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What Do Articles 23 And 24 Cover About Right Against Exploitation?

Here is a guide on the right against exploitation and what it covers, what Articles 23 and 24 speak about, and which should be known to the public.

Our country's history has stories of slavery and exploitation. It was dated back to the time of the freedom struggle when basic human rights weren't a thing. Even the children were ill-treated and had to deal with hard labour work. After independence, the constitution got drafted to eradicate slavery and exploitation from slavery.

Each individual possesses the right to live a dignified, well-mannered and meaningful life. The "Right against Exploitation" was incorporated as a fundamental right under part III of the constitution. Articles 23 and 24 of the constitution discuss endless facets of such a right.

Upholding the principles strongly that discusses human dignity and liberty, there are two articles of the Constitution.

Article 23: Prohibition of traffic in human beings and forced labour

The article discusses forbidding forced labour, human trafficking and other similar activities and emphasises any activities that exploit a person's basic rights. Violation of the article is considered an offence, punishable by the provision of the India Penal Code, 1860 (IPC).

It is an involuntary activity, and if the person is forced to work without being paid, it violates the article. When the force is through physical or mental pressure, it is considered strictly prohibited and a criminal offence.

Human Trafficking
Buying and selling human beings as a commodity is a criminal offence. It involves trafficking women and children, and the victims usually suffer from slavery and sexual harassment. This offence of trafficking is punishable under Section 370 of the Indian Penal Code, 1860 with imprisonment or fine.

Other forced labour
If less than a minimum wage is offered to a person, it is also considered forced labour. It also covers bonded labour where a person is forced to offer services out of a loan that couldn't be repaid.

Article 24 - Prohibition of employment of children in factories, etc

Undoubtedly, children are the future of our nation, and it is their right to live in freedom. Wondering what is right against exploitation? It talks about everything that could exploit India's citizens, which must be prohibited. Every nation must secure their kids' future by providing good food, education and health. That is why this article is in the limelight, focusing on the well-being of the children.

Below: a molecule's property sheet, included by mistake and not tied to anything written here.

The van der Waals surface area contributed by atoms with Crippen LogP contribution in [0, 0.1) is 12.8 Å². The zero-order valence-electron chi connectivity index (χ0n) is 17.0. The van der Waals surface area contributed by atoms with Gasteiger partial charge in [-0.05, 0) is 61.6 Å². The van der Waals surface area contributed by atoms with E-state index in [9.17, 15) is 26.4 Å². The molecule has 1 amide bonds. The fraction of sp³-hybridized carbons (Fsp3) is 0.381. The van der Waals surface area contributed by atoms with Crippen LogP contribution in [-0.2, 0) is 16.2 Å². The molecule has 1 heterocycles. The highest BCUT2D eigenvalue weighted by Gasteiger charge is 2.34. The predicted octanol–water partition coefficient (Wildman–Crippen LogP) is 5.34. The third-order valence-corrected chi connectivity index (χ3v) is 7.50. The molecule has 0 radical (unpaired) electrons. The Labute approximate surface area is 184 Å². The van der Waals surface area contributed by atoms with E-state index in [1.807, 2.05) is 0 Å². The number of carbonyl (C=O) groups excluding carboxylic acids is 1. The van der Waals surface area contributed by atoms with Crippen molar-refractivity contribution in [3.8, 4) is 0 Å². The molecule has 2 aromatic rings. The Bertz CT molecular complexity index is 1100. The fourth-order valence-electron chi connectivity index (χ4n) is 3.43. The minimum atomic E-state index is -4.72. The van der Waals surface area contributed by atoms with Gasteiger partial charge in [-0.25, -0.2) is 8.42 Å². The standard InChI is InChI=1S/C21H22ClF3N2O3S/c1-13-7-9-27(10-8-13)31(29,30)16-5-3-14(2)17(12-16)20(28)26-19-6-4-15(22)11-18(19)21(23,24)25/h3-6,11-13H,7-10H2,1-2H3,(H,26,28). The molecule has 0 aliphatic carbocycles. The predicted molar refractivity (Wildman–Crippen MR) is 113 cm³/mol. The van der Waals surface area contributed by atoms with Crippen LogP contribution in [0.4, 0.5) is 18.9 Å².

The Mines Act of 1952

This Act prohibits children below the age of 18 completely prohibits them from working in the mines. There is a strict threshold of age set for this act since working in the mines can pose a severe threat to a child.

The Child Labour (Prohibition and Regulation) Act, 1986

This law briefly describes when and how the children should be employed. And where the employment of children is strictly prohibited. It is the principal Act that governs almost all cases of child labour in India. This Act discusses not admitting children in hazardous places. Plus, guidelines are prescribed in those areas wherein children are employed in non-hazardous sectors.

The Factories Act 1948

The very first act passed after the independence for setting the minimum age limit for employment for children in the factory. Factories act 1948 sets a minimum age of 14 years.

Child Labour (Prohibition & Regulation) Amendment Act, 2016

This Act abandons and strictly prohibits children from working under the age of 14, and it also bans the employment of people between the ages of 14 and 18 with jobs that deal with hazards. Child labour is a principle act that covers and governs all aspects of child labour in India.

Many poorer parts of the country are suffering from severe problems. Such action and introduction of Articles 23 & 24 ensure children's security at all costs. Such actions are constitutionally prohibited, and strict actions are taken against those who don't abide by the law.

The "right against exploitation" is a significant objective of our Constitution. Article 23 ensures people get fair remuneration for their work without being forced into labour. While. Article 24 prohibits child labour with the major Factories Act 1948, ensuring that children's needs are addressed well!


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